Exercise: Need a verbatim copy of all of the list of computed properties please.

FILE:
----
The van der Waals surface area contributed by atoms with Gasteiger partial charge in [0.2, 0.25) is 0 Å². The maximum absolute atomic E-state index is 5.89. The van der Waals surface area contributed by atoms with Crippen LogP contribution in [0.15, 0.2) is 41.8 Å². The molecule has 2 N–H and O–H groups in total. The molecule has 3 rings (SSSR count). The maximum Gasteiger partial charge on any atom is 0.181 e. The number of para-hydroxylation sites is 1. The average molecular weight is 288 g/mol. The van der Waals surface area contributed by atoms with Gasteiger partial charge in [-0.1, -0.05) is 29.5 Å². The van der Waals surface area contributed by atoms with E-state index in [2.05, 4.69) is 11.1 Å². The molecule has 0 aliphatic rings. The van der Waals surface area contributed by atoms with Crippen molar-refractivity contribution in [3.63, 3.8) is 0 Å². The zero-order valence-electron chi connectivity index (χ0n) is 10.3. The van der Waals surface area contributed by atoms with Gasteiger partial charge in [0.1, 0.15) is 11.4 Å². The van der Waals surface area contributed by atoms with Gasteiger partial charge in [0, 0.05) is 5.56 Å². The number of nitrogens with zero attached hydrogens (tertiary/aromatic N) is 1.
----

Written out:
The van der Waals surface area contributed by atoms with Gasteiger partial charge in [0.2, 0.25) is 0 Å². The maximum absolute atomic E-state index is 5.89. The van der Waals surface area contributed by atoms with Crippen LogP contribution in [0.15, 0.2) is 41.8 Å². The molecule has 2 N–H and O–H groups in total. The molecule has 3 rings (SSSR count). The maximum Gasteiger partial charge on any atom is 0.181 e. The number of para-hydroxylation sites is 1. The average molecular weight is 288 g/mol. The van der Waals surface area contributed by atoms with Gasteiger partial charge in [-0.1, -0.05) is 29.5 Å². The van der Waals surface area contributed by atoms with E-state index in [2.05, 4.69) is 11.1 Å². The molecule has 0 aliphatic rings. The van der Waals surface area contributed by atoms with Crippen molar-refractivity contribution in [3.63, 3.8) is 0 Å². The zero-order valence-electron chi connectivity index (χ0n) is 10.3. The van der Waals surface area contributed by atoms with Gasteiger partial charge in [0.1, 0.15) is 11.4 Å². The van der Waals surface area contributed by atoms with Gasteiger partial charge in [0, 0.05) is 5.56 Å². The number of nitrogens with zero attached hydrogens (tertiary/aromatic N) is 1.